Title: Gendered focus on land degradation in Botha-Bothe, Lesotho: perceptions, impacts and challenges with rehabilitation

Final project
Year of publication:
land degradation, land management, rehabilitation measures, perspectives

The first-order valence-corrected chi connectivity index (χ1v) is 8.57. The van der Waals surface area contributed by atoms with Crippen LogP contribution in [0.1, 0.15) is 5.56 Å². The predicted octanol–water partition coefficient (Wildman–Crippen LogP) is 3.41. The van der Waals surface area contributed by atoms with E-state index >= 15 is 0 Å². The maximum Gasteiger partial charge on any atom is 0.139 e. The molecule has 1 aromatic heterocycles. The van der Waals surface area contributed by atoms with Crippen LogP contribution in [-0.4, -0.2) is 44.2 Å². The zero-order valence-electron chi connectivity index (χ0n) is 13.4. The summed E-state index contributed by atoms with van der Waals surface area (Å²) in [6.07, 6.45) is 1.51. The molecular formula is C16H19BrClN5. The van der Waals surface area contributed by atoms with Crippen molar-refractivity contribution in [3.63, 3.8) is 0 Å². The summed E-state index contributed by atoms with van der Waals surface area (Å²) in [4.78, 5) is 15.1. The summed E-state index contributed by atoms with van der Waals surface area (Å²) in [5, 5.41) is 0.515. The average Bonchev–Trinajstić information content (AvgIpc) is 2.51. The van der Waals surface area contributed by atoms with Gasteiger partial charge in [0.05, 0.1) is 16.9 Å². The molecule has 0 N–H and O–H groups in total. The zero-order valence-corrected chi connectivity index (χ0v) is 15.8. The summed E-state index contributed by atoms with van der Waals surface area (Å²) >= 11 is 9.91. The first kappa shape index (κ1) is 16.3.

Land degradation is a serious environmental problem in most sub-Saharan countries including the Mountain Kingdom, Lesotho. Land rehabilitation measures have been intensively undertaken throughout the country to address this problem as well as enhancing livelihoods of the Basotho. The impact has been low, however, as restoration takes quite some time. This study aimed at exploring gendered farmers’ perceptions of the problem, its impacts and challenges in addressing it. The focus was on a rural community in Botha-Bothe district, Lesotho, where government land rehabilitation measures have been undertaken. Open-ended questions were used to obtain views from key informants, men and women farmers and herders. The findings showed that participants experienced land degradation in various ways, and many were more concerned about degradation of croplands than rangelands. Some male herders described rangeland condition as not deteriorating. Rangeland management is a male- oriented activity while women are more active in crop farming and expressed more worries about degradation impacts on food security and workload. Land management decisions are tied to household headship and men dominate decision making on land issues. Concerns were raised about youths’ and herders’ willingness to participate in rehabilitation measures.

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